Media Tycoon, Jimmy Lai arrested
By TVC News Nigeria
13 August 2020 | 12:10 pm
Hong Kong media tycoon Jimmy Lai became the highest-profile person arrested under a new national security law on Monday, detained over suspected collusion with foreign forces as around 200 police searched the offices of his Apple Daily newspaper.
2 Nov 2021
Jimmy Lai and several other activists have gone on trial for their role in last year's unauthorized event. Most of the defendants have already pleaded guilty.
12 Dec 2021
After the government froze its assets, Hong Kong's "Apple Daily" was forced to shut down. It was one of the city's few media outlets that dared to criticize Beijing. What happens now? We accompany two former staffers: a reporter and a photographer.
18 Dec 2021
Since China imposed a security law on Hong Kong, more than 100,000 people have left. The UK has offered a special visa to its former colony, and 70% of Hong Kong's population is eligible. But for those who've fled, it's difficult to leave home behind.
21 Dec 2021
Nearly five million eligible voters in Hong Kong will elect just 20 of the city's 90 lawmakers; the others will be appointed by committees close to Beijing. The elections to the Legislative Council come after Beijing forced through changes to the city's electoral laws.
23 Dec 2021
After recording the lowest turnout rate in Hong Kong's electoral history on Sunday, critics have said the city's legislative council elections are just a rubber stamp for Beijing.
23 Dec 2021
Hong Kong's new M+ is aiming to be Asia's first global contemporary art museum. Its inaugural exhibition showcases 1,500 works, but following China's recent crackdown on dissent in Hong Kong, will the art on display there be free from censorship?
Pro-democracy news site Citizen News said its decision to shut down came in response to the recent closure of Stand News. It is the third pro-democracy publication to cease operations in recent months.
Hong Kong activist found guilty over Tiananmen vigil: DW's Phoebe Kong reports
Health authorities in the territory have said the animals are to be "humanely" put down after coronavirus infections were traced back to hamsters at a pet shop.
Journalism teachers in Hong Kong can no longer teach freely amid an ongoing crackdown on free press by the government. Some are adapting to the new situation and changing their strategy.
Authorities enraged pet lovers with an order to cull more than 2,200 hamsters after tracing an outbreak to a worker in a shop where 11 hamsters tested positive. Imported hamsters from Holland into the Chinese territory had been cited as the source. All hamster imports remain banned.
In the past year authorities have used the law to close independent media and arrest or jail leaders of the pro-democracy protests. Many have left Hong Kong. Of those who remain, few are willing to speak out. DW's Phoebe Kong met one of them.
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In the US, a small number of Patriotic Millionaires has banded together to demand the government tax the rich. They say tax revenue is the fuel the country runs on. Meet an American multimillionaire in Georgia who'd gladly pay his fair share.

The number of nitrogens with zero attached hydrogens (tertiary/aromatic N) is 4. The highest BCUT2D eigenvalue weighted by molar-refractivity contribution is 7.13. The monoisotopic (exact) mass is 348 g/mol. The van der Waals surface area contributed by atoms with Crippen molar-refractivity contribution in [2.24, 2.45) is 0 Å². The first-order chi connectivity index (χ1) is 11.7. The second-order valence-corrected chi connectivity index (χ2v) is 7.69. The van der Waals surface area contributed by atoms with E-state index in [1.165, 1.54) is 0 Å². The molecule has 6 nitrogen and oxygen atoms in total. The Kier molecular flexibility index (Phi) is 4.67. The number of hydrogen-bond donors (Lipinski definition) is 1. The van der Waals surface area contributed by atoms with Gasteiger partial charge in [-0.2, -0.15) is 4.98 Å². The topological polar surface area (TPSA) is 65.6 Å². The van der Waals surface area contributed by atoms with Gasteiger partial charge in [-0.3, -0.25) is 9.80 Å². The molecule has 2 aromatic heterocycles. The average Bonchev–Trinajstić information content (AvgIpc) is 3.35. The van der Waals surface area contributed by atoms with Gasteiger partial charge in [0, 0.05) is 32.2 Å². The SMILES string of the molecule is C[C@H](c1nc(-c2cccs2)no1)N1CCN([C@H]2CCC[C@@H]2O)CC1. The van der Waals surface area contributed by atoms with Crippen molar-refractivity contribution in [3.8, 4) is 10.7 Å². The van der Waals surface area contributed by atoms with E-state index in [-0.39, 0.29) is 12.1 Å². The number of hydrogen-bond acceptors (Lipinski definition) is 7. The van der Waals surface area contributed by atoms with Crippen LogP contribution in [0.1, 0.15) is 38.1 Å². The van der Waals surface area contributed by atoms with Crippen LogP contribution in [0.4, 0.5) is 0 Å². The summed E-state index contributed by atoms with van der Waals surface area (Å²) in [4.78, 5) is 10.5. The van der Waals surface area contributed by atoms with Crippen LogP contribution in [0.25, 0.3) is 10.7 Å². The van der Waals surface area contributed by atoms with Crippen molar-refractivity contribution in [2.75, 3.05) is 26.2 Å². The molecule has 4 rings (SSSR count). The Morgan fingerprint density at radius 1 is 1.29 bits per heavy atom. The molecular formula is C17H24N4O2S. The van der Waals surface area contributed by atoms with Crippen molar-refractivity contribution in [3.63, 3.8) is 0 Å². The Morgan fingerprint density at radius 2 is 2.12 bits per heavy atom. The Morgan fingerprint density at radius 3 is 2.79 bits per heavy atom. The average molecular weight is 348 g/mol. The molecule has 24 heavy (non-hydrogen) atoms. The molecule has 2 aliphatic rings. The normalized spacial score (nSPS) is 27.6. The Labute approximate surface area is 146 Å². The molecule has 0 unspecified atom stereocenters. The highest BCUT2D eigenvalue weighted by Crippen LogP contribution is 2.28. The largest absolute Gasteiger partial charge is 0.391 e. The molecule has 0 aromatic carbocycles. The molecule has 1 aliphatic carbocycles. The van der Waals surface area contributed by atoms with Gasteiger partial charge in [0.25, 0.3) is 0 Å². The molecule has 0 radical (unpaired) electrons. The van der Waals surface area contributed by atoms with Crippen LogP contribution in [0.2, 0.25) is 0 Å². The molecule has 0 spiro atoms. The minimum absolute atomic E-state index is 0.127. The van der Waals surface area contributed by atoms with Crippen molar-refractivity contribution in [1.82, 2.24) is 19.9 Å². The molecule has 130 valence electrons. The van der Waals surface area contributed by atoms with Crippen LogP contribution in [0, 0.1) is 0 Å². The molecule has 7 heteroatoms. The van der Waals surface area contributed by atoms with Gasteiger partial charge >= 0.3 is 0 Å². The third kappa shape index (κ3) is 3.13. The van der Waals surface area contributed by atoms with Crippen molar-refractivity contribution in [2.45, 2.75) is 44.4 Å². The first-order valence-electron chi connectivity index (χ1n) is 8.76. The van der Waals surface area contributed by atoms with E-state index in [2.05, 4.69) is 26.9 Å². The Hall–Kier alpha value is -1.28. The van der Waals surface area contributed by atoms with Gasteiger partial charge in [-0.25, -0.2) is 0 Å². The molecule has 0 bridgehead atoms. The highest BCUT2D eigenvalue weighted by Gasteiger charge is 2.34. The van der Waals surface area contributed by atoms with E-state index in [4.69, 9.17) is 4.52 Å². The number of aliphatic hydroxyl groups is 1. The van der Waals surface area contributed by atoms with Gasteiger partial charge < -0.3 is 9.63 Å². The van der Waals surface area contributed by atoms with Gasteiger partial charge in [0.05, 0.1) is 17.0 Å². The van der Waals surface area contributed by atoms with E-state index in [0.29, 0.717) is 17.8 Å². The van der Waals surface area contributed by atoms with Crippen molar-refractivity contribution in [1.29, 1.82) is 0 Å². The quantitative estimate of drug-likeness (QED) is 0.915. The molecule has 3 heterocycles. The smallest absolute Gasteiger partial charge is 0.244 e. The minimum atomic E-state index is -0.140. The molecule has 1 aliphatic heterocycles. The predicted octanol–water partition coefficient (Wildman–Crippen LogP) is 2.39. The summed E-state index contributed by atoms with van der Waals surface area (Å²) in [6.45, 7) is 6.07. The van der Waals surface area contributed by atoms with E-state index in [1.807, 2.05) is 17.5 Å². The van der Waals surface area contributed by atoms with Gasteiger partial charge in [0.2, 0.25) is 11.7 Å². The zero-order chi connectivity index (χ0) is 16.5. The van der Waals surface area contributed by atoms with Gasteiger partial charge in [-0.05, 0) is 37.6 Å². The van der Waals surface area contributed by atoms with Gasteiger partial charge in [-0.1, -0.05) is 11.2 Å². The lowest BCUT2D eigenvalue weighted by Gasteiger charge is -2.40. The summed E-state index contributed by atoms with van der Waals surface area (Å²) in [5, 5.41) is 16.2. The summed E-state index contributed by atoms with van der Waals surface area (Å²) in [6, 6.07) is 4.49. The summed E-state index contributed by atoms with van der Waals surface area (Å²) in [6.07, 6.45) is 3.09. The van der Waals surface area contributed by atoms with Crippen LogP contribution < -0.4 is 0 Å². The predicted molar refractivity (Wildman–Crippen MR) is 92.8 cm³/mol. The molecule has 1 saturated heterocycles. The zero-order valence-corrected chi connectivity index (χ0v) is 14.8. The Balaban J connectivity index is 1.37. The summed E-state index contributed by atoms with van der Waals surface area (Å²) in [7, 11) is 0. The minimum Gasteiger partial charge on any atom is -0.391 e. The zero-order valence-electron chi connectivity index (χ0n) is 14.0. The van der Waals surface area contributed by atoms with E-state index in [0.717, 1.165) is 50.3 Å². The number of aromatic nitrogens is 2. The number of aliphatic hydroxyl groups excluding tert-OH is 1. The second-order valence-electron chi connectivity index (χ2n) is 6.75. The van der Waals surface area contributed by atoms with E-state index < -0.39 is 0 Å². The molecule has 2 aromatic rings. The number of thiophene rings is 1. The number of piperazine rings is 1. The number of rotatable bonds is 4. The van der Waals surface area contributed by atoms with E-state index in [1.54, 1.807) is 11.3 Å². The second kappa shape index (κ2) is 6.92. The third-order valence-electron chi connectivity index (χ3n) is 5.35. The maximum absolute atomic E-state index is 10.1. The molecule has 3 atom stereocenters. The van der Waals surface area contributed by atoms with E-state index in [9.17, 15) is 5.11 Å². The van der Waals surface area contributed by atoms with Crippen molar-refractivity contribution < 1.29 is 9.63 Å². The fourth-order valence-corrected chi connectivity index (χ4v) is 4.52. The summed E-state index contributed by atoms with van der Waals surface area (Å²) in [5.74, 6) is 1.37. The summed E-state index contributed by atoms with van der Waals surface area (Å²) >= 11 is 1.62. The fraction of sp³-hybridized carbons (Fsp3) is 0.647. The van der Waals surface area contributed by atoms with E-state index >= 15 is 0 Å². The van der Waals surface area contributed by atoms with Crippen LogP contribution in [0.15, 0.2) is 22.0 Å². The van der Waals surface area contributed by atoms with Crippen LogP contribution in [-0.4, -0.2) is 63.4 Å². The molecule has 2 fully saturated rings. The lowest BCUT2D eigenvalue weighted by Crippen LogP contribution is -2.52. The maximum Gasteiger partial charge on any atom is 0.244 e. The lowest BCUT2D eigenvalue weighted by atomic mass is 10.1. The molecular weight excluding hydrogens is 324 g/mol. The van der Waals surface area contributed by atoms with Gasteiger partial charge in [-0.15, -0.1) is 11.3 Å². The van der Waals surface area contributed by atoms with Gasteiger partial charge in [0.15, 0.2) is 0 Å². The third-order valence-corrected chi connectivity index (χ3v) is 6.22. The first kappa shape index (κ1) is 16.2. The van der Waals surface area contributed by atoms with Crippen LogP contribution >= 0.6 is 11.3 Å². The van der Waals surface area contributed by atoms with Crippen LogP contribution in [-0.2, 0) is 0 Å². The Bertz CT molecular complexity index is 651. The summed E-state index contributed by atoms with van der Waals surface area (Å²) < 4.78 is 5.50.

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Kenyans are just hours away from heading to the polls for a general election. They will choose governors, MPs and a new president, marking the end of Uhuru Kenyatta's nine years in office. Also, as grain exports from Ukraine slowly resume, we take a closer look at fertiliser, another product from the region that Africa depends on. Finally, Chad's military government and more than 40 opposition groups sign a deal to launch national peace talks later this month.
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Find these stories and much more when you grab a copy of The Guardian on Wednesday.
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FRANCE 24 sat down with Mykhailo Fedorov, Ukraine's deputy prime minister and minister of digital transformation. The ministry was created in 2019 because President Volodymyr Zelensky had promised that Ukraine would be a pioneering e-government. Since the Russian invasion, digital transformation has been put on a "war footing", Fedorov said. He told FRANCE 24's Gulliver Cragg about several projects: a chatbot that allows people to send information about the movements of the Russian army, a joint project on drones with the Ukrainian military, as well as the use of artificial intelligence for facial recognition. The latter includes identifying slain Russian soldiers and informing their families via social media.
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UN investigators have said there is growing evidence of crimes against humanity in Myanmar since last year's military coup. The team said it had compiled documentary evidence of the junta's crackdown on dissent.